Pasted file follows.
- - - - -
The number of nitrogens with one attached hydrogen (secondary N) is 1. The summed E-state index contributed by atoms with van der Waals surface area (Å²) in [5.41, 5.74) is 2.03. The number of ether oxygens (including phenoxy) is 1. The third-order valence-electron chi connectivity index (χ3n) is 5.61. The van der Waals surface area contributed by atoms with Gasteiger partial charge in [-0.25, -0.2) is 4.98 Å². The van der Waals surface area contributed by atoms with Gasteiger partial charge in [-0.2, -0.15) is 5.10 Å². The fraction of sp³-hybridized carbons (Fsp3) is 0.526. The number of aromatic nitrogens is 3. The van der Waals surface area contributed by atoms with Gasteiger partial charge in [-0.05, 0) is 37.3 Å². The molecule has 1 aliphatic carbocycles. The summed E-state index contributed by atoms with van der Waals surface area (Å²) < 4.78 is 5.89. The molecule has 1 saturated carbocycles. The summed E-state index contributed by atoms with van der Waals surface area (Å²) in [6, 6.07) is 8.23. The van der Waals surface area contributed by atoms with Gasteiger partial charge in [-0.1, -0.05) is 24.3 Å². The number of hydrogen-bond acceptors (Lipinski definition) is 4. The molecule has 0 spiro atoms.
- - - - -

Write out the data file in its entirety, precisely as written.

The number of nitrogens with one attached hydrogen (secondary N) is 1. The summed E-state index contributed by atoms with van der Waals surface area (Å²) in [5.41, 5.74) is 2.03. The number of ether oxygens (including phenoxy) is 1. The third-order valence-electron chi connectivity index (χ3n) is 5.61. The van der Waals surface area contributed by atoms with Gasteiger partial charge in [-0.25, -0.2) is 4.98 Å². The van der Waals surface area contributed by atoms with Gasteiger partial charge in [-0.2, -0.15) is 5.10 Å². The fraction of sp³-hybridized carbons (Fsp3) is 0.526. The number of aromatic nitrogens is 3. The van der Waals surface area contributed by atoms with Gasteiger partial charge in [-0.05, 0) is 37.3 Å². The molecule has 1 aliphatic carbocycles. The summed E-state index contributed by atoms with van der Waals surface area (Å²) < 4.78 is 5.89. The molecule has 1 saturated carbocycles. The summed E-state index contributed by atoms with van der Waals surface area (Å²) in [6, 6.07) is 8.23. The van der Waals surface area contributed by atoms with Gasteiger partial charge in [-0.1, -0.05) is 24.3 Å². The number of hydrogen-bond acceptors (Lipinski definition) is 4. The molecule has 0 spiro atoms.